A common debate topic in youth soccer circles is the expense of club soccer and how it can exclude many children from getting soccer development at older ages. There is a gap between younger recreation teams and older school teams. Plus, school teams only have so many slots available. But what if we could leverage the existing school infrastructure with the need for more informal soccer activities in local communities?

Rob Saylor proposed an interesting idea on a local soccer forum recently. Since most schools have soccer programs, why not leverage those a bit to expand development opportunities for tweens and teens?

The high school teams could have “camps” if you will for the younger kids in the area, maybe even raise a little money for their programs. This too goes a long way in “giving” back some of their time and again, training our youth in soccer and our future coaches.

High schools also need to allow more teams, why can’t there be two girl’s teams and two boy’s teams for the full four years, versus stopping JV when the kids become juniors. If the interest is there, make more teams so more kids can play. Get them on the fields and keep them on the fields, more playing time for all. Middle School soccer, follow the high school model.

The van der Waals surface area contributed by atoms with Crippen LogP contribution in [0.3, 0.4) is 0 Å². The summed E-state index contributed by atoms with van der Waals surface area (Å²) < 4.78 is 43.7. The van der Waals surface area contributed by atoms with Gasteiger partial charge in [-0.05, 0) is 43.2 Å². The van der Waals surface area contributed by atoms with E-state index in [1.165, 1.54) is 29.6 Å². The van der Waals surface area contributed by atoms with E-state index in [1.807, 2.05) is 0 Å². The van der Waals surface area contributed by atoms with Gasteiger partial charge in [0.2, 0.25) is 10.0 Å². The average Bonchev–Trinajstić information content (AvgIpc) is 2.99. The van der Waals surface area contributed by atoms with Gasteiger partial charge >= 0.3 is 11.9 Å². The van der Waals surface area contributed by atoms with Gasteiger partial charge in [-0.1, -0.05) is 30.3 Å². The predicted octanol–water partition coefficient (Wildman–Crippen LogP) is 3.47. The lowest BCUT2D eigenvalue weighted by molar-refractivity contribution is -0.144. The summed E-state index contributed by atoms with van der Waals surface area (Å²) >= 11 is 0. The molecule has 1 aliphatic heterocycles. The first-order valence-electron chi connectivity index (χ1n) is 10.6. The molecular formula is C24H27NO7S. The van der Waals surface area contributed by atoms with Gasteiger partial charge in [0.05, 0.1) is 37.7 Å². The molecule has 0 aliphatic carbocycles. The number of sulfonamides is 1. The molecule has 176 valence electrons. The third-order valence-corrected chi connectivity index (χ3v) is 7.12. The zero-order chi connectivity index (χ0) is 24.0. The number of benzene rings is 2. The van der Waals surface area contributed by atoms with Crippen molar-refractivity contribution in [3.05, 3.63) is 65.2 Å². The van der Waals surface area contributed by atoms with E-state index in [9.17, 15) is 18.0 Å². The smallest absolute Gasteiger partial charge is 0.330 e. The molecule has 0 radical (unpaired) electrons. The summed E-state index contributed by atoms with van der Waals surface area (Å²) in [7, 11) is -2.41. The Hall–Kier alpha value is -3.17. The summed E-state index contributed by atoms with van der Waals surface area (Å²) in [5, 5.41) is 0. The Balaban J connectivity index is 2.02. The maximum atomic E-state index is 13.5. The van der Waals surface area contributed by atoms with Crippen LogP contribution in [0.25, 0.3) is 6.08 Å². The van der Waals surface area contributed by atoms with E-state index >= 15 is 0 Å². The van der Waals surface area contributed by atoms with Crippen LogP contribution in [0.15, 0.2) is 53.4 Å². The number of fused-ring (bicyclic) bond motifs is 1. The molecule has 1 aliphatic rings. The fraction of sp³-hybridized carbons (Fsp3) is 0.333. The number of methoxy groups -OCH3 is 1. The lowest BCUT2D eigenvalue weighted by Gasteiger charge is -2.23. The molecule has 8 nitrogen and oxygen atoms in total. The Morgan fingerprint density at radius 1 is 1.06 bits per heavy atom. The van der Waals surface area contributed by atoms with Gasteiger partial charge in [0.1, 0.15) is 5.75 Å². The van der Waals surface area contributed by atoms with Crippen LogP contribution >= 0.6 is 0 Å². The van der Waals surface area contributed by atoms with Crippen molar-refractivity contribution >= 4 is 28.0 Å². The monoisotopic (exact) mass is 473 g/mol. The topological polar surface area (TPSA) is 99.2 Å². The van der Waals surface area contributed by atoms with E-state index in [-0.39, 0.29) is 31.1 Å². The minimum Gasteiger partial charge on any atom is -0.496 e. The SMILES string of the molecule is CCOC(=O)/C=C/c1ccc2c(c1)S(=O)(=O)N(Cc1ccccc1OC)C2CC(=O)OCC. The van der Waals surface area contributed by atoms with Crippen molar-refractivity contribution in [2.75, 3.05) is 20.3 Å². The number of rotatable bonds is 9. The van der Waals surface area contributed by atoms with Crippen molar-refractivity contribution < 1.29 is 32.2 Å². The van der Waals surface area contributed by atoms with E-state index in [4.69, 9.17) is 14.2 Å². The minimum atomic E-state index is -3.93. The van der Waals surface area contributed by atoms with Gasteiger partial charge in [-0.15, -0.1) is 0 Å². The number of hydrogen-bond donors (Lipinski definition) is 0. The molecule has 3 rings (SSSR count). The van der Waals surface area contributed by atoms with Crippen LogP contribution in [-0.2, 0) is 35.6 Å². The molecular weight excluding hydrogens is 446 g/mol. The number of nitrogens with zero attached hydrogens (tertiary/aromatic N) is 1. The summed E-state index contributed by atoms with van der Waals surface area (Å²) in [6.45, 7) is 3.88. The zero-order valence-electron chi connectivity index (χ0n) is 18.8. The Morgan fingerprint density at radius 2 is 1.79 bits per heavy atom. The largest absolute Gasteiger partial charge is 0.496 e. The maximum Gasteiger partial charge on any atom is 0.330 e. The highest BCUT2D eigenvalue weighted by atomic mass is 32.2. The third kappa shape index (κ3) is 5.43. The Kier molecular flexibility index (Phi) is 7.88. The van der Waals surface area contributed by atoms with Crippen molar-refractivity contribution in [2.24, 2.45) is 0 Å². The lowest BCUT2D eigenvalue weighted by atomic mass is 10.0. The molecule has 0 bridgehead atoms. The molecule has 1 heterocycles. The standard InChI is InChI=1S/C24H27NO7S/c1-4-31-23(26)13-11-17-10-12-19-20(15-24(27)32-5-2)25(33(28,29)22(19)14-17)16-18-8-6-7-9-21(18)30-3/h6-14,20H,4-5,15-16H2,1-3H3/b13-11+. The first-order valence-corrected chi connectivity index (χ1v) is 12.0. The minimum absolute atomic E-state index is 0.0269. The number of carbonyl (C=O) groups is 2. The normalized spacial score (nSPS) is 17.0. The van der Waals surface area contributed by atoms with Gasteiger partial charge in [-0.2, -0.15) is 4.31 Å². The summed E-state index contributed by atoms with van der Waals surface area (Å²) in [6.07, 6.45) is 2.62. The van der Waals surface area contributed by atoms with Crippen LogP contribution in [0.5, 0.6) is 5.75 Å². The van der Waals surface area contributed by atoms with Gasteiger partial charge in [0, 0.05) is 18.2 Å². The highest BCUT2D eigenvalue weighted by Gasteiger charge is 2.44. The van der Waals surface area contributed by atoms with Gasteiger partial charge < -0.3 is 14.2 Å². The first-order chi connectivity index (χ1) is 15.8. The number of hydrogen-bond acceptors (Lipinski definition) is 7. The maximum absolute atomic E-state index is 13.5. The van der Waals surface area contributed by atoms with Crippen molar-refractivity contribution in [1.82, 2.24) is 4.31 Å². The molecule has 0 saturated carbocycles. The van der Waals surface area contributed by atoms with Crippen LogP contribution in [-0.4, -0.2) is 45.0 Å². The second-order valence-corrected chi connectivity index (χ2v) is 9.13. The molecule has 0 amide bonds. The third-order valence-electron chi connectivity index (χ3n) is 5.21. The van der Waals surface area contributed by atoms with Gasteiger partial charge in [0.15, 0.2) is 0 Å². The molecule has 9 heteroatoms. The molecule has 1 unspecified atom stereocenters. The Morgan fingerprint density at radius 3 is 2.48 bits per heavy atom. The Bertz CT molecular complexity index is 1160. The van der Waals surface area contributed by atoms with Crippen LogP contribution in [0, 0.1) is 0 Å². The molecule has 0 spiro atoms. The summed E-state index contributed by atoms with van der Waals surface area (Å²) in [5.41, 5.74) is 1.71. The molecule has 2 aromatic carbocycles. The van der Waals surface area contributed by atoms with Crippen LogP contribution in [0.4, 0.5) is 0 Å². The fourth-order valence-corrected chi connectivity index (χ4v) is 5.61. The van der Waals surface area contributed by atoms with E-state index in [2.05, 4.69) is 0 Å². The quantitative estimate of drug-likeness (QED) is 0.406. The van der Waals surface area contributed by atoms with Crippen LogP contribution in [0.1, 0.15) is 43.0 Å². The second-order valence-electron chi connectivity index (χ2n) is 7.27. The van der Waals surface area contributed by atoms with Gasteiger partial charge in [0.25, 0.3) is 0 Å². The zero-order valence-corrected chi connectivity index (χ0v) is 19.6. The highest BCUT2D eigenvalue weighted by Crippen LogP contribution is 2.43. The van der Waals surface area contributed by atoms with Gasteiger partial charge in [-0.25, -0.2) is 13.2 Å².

What do most neighborhoods have, a local Elementary school. I am certain that there are many laws about organized youth sports at the Elementary level, so I simply have no idea what all would be involved in this.

The question needs to be asked, why not?

Open the “your Elementary school name here” soccer league to all kids, have practice once or twice a week for the kids that want to play. Keep all of the games on Saturday 3v3 or so with pug goals, no off sides no score keeping. Have the games last 5/10 minutes or so then draw new teams and play another 5/10 minutes or so. Model it like “Street Soccer”. Keep it fun, keep it light and if the highlight of little Suzie’s day or little Jonny’s day is getting the juice box and cookies after the game, so be it. I believe participation would be overwhelming.

The basic idea is for a moderate increase in soccer program funding at area schools to do some additional community outreach and offer informal soccer programs. This is an interesting idea if it’s approached as a supplement to club play, or in areas where clubs are a decent distance away, a way for kids to play soccer locally. On the surface there seems to be little incentive for the schools to take something like this on, but it would help develop better players or at least a bigger pool of potential players.

Like most program proposals like this, it would come down to the funding and structure. If something like this were to get off the ground, it would need some direction from a national youth organization to help grass roots efforts get going.

What do you think? Despite the obvious hurdles/resistance to something like this, do  you think the school systems would be a way to help create a more informal community soccer program as a supplement or alternative to the club system?